Market Research

VC Due Diligence: Do Your Target Market Segments Support Rapid Growth?

December 13, 2011

This is the first post in a series about the things venture capitalists look for when they perform due diligence of an expansion stage company’s sales organization. To read the intro to the series, click here.

Imagine that you’re the managing partner at a midsize law firm in the market for project management software. You need something that will allow your attorneys to share documents and collaborate more efficiently on specific cases. So you look around, do your homework, and find two potential solutions.

One markets itself as all-encompassing, all-serving software that everyone can use. It’s feature-rich and well respected, but somewhat generic. The other option has similar features, but boasts testimonials from other law firms that have successfully used the product, and highlights specific features that are relevant to attorneys and your firm’s specific pain points.

Now, which company’s software are you more likely to buy?

I borrowed that scenario from a post by Firas Raouf, one of my colleagues at OpenView, to illustrate the importance and value of market segmentation – the tactic used by the second “company” above. As Firas writes in his post, that highly focused segmentation is a clear a pathway to creating more profitable growth.

It’s also something that venture capitalists absolutely drool over during the due diligence dive into your sales organization.

Why do VCs care about market segmentation?

Quite simply, investors want to see that you have a clear understanding of what market segment(s) you need to be targeting. In other words, have you identified which alike subsets of groups within a larger market (like midsize law firms that specialize in corporate litigation, for example) and have you done anything to sharpen the delivery of your product to align with those segments?

If your company can show that it’s done that – or is in the process of doing it – you’ll get high marks during the venture capital due diligence process. If you can’t, it doesn’t mean that you and the VC won’t be able to make a deal. It just makes your company look a little less appealing, or less readily prepared for rapid growth.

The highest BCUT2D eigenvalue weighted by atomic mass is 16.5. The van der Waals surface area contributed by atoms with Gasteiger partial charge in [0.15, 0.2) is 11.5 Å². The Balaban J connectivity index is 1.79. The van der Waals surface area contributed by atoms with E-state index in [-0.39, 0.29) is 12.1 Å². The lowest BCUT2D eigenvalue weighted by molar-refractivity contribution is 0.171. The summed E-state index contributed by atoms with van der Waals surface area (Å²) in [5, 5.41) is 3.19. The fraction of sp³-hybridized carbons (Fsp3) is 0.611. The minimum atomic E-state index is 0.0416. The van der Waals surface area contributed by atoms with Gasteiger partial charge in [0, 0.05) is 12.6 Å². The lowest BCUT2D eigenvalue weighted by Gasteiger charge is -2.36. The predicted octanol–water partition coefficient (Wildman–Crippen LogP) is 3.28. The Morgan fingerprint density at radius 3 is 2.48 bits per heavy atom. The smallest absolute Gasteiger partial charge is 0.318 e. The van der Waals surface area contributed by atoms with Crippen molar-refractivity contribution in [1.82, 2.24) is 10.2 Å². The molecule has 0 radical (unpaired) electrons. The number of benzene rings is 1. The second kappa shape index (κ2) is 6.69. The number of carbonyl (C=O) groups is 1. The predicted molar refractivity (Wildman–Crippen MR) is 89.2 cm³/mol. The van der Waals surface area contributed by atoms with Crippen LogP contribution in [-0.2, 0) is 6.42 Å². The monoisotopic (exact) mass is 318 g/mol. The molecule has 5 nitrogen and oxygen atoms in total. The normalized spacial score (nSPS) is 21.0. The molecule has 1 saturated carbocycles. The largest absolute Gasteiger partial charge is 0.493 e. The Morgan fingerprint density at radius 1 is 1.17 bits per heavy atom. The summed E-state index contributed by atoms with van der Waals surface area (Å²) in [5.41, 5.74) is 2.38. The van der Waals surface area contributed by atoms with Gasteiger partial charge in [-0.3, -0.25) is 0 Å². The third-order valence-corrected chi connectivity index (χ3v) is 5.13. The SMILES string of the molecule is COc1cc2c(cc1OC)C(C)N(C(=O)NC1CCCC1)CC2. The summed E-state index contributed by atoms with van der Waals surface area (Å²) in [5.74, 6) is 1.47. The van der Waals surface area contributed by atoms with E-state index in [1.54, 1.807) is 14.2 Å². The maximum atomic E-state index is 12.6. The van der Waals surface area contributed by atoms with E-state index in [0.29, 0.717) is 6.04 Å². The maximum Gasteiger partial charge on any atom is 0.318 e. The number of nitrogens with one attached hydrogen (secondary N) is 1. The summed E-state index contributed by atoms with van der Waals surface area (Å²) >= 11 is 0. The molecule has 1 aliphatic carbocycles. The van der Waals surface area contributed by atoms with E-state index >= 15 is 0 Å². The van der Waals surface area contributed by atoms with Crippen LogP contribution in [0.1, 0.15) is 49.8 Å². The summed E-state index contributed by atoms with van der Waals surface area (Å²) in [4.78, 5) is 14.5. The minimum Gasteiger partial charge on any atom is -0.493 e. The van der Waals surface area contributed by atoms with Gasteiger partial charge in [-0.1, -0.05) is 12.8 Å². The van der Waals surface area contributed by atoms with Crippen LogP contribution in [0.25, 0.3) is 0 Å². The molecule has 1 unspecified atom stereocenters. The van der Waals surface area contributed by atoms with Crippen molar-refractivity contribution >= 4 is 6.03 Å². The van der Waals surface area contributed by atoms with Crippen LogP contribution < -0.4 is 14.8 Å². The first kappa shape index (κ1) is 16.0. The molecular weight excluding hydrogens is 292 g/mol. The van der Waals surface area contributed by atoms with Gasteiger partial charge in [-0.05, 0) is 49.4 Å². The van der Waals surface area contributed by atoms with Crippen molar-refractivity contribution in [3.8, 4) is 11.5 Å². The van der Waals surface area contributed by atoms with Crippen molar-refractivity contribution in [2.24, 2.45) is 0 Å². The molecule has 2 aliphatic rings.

The bottom line is that the more ironed out your market segments are, the better you’ll be able to tailor your value proposition to specific buyer personas and design a product that expressly addresses their shared pain points. That ultimately benefits your sales process and allows you to scale on the success you have in certain segments, creating rapid growth potential.  

So how can you tell if your market is well defined and small enough to attack?

I’ll go back to Firas’ post, which lists a set of market acceptance tests you can apply to your target segments:

  • Identifiable: Distinct enough so that you can identify its members
  • Measurable: Possible to determine size
  • Significant: Large enough to be profitable
  • Homogeneous: Members within segment are similar
  • Heterogeneous: Members between segments should be different
  • Reachable: Via promotion and distribution efforts
  • Responsive: To marketing messages
  • Compatible: With your mission, strengths, ability

Another great step to take before you begin the VC due diligence process within your sales organization is to evaluate your market clarity. OpenView founder Scott Maxwell outlines and defines the market clarity metric in this post, providing a simple way to calculate yours with a quick assessment. The higher your market clarity score, the better chance you’ll have of landing growth capital.

Of course, there’s a lot more that goes into sales due diligence than segmentation and market clarity. (I’ll discuss a few of the other things VCs look for from expansion stage sales organizations in the coming weeks) But when you’re trying to land venture capital, market segmentation is a big first step.

So, what have you done to pinpoint and attack your target segments? And are they really segments? Or are they really much larger, far less attackable market categories?

SVP Marketing & Sales

<strong>Brian Zimmerman</strong> was a Partner at OpenView from 2006 until 2014. While at OpenView he worked with our portfolio executive teams to deliver the highest impact value-add consulting services, primarily focused on go-to-market strategies. Brian is currently the Senior Vice President of Sales and Marketing at <a href="">5Nine Software</a>.